The Myristicaceae are a family of flowering plants native to Africa, Asia, Pacific islands, and the Americas and has been recognized by most taxonomists. It is sometimes called the "nutmeg family", after its most famous member, Myristica fragrans, the source of the spices nutmeg and mace. The best known genera are Myristica in Asia and Virola in the Neotropics.

<i>Haptanthus</i>

Haptanthus is a monotypic genus containing the sole species Haptanthus hazlettii, a shrub or small tree known only from the locality of Matarras in the Arizona Municipality in Honduras. Its flowers are unique among the flowering plants. A single "female" (carpellate) flower has two branches on either side which carry "male" (staminate) flowers. The flowers are very simple, lacking obvious sepals or petals. The family placement of the genus has been uncertain, but based on molecular phylogenetic research, it is included in the family Buxaceae as of September 2014. Very few individuals have ever been found and its habitat is threatened by logging.

<i>Restrepiella ophiocephala</i>

Restrepiella ophiocephala, commonly called the Snake's head restrepiella is an epiphytic orchid native to Mexico, Central America, Colombia, and Florida. The epithet ophiocephala is derived from the Greek words ὄφις, ophis (snake) and κεφαλή, kephalē (head).

<i>Eucommia</i>

Eucommia is a genus of small trees now native to China, with a fossil record that shows a much wider distribution. The single living species, Eucommia ulmoides, is near threatened in the wild, but is widely cultivated in China for its bark, and is highly valued in herbology such as traditional Chinese medicine.

<i>Uvularia perfoliata</i>

Uvularia perfoliata, the perfoliate bellwort, is a perennial forb native to the eastern United States and Canada, which produces pale yellow flowers in spring.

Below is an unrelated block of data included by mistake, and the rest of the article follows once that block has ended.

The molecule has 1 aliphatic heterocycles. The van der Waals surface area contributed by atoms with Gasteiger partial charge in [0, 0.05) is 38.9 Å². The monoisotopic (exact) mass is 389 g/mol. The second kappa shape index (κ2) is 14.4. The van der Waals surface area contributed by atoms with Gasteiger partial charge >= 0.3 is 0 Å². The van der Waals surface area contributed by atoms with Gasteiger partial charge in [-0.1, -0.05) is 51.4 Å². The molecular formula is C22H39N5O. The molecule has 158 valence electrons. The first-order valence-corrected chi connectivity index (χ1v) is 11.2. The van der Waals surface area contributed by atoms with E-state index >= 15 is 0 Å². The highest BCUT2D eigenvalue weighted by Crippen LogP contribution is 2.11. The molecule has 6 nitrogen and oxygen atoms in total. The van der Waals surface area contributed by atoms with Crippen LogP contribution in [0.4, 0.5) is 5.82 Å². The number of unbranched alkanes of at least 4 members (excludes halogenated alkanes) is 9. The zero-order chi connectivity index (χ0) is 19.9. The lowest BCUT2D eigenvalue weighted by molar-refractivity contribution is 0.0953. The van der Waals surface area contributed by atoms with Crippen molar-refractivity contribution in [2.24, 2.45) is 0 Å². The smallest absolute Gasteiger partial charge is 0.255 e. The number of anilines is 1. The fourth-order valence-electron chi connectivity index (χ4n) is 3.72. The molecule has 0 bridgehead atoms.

<i>Aristolochia maxima</i>

Aristolochia maxima is a plant species native to Central and South America, naturalized in southern Florida. Common names include Florida Dutchman's-pipe (US), canastilla (Guatemala), guaco, and tecolotillo (Mexico). In Florida, it grows in hammocks in the Everglades at elevations below 50 m.

Calycolpus warscewiczianus is a plant species native to Nicaragua, Costa Rica, Panamá and Venezuela.

Randia nicaraguensis is a plant species endemic to Nicaragua. It occurs in tropical drought-deciduous forests at elevations below 850 m.

Dendrobangia is a genus of flowering plants in the family Metteniusaceae. It was formerly placed in the family Cardiopteridaceae. It was described as a genus in 1896.

Brickellia glandulosa is a Mesoamerican species of flowering plants in the daisy family. It is widespread from San Luis Potosí south to Nicaragua.

<i>Erechtites valerianifolius</i>

Erechtites valerianifolius, common name tropical burnweed is a New World species of plants in the sunflower family. It is native to Mexico, Central America, South America, and the West Indies. It is also naturalized as a weed in much of the tropical Old World.

Rubus coriifolius is a Mesoamerican species of brambles in the rose family. It grows in central and southern Mexico and Central America.

Xyris baldwiniana, common name Baldwin's yelloweyed grass, is a North American species of flowering plant in the yellow-eyed-grass family. It is native to southern Mexico (Chiapas), Central America, and the southeastern and south-central United States.

References

  1. Nelson (1998). "Ticodendron incognitum". IUCN Red List of Threatened Species . 1998. Retrieved 11 May 2006.CS1 maint: ref=harv (link) Listed as Vulnerable (VU A1c v2.3)
  2. Angiosperm Phylogeny Group (2009). "An update of the Angiosperm Phylogeny Group classification for the orders and families of flowering plants: APG III". Botanical Journal of the Linnean Society. 161 (2): 105–121. doi: 10.1111/j.1095-8339.2009.00996.x .
  3. Kew Checklist of Selected Plant Families
  4. Nelson Sutherland, C.H. (2008). Catálogo de las plantes vasculares de Honduras. Espermatofitas: 1-1576. SERNA/Guaymuras, Tegucigalpa, Honduras.
  5. Gómez-Laurito, Jorge & Gómez P., Luis Diego 1989. Ticodendron: A new tree from Central America. Annals of Missouri Botanical Garden 76(4): 1148–1151
  6. Ulloa Ulloa, C. 2001. Ticodendraceae. En: Stevens, W.D., C. Ulloa, A. Pool & O.M. Montiel (eds.). Flora de Nicaragua. Monographs in systematic botany from the Missouri Botanical Garden 85(3): 2452
  7. Fruits of Ticodendraceae (Fagales) from the Eocene of Europe and North America by Steven R Manchester - International Journal of Plant Sciences 172(9):1179-1187 · November 2011